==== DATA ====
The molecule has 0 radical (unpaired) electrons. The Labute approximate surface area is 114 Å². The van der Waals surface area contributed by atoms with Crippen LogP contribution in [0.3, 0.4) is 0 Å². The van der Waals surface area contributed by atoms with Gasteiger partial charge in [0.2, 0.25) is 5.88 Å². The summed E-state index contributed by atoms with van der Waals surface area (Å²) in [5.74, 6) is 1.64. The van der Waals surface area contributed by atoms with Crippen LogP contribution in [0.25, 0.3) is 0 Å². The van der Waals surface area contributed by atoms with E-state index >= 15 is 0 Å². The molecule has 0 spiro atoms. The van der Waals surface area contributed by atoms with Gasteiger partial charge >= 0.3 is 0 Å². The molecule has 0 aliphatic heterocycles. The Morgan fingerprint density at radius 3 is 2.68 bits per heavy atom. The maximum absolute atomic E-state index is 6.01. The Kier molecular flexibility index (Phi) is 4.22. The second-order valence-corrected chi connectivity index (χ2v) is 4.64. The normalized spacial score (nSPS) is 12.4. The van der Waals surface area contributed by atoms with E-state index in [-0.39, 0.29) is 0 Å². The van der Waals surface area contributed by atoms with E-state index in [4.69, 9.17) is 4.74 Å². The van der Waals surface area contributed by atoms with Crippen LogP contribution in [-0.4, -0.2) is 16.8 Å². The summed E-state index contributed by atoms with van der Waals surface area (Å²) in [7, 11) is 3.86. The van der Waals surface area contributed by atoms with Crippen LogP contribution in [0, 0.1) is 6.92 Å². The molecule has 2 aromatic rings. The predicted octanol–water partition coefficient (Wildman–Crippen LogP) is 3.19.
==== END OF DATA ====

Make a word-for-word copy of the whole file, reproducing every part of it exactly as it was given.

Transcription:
The molecule has 0 radical (unpaired) electrons. The Labute approximate surface area is 114 Å². The van der Waals surface area contributed by atoms with Crippen LogP contribution in [0.3, 0.4) is 0 Å². The van der Waals surface area contributed by atoms with Gasteiger partial charge in [0.2, 0.25) is 5.88 Å². The summed E-state index contributed by atoms with van der Waals surface area (Å²) in [5.74, 6) is 1.64. The van der Waals surface area contributed by atoms with Crippen LogP contribution in [0.25, 0.3) is 0 Å². The van der Waals surface area contributed by atoms with E-state index >= 15 is 0 Å². The molecule has 0 spiro atoms. The van der Waals surface area contributed by atoms with Gasteiger partial charge >= 0.3 is 0 Å². The molecule has 0 aliphatic heterocycles. The Morgan fingerprint density at radius 3 is 2.68 bits per heavy atom. The maximum absolute atomic E-state index is 6.01. The Kier molecular flexibility index (Phi) is 4.22. The second-order valence-corrected chi connectivity index (χ2v) is 4.64. The normalized spacial score (nSPS) is 12.4. The van der Waals surface area contributed by atoms with E-state index in [-0.39, 0.29) is 0 Å². The van der Waals surface area contributed by atoms with E-state index in [4.69, 9.17) is 4.74 Å². The van der Waals surface area contributed by atoms with Crippen LogP contribution in [-0.4, -0.2) is 16.8 Å². The summed E-state index contributed by atoms with van der Waals surface area (Å²) in [7, 11) is 3.86. The van der Waals surface area contributed by atoms with Crippen LogP contribution in [0, 0.1) is 6.92 Å². The molecule has 2 aromatic rings. The predicted octanol–water partition coefficient (Wildman–Crippen LogP) is 3.19.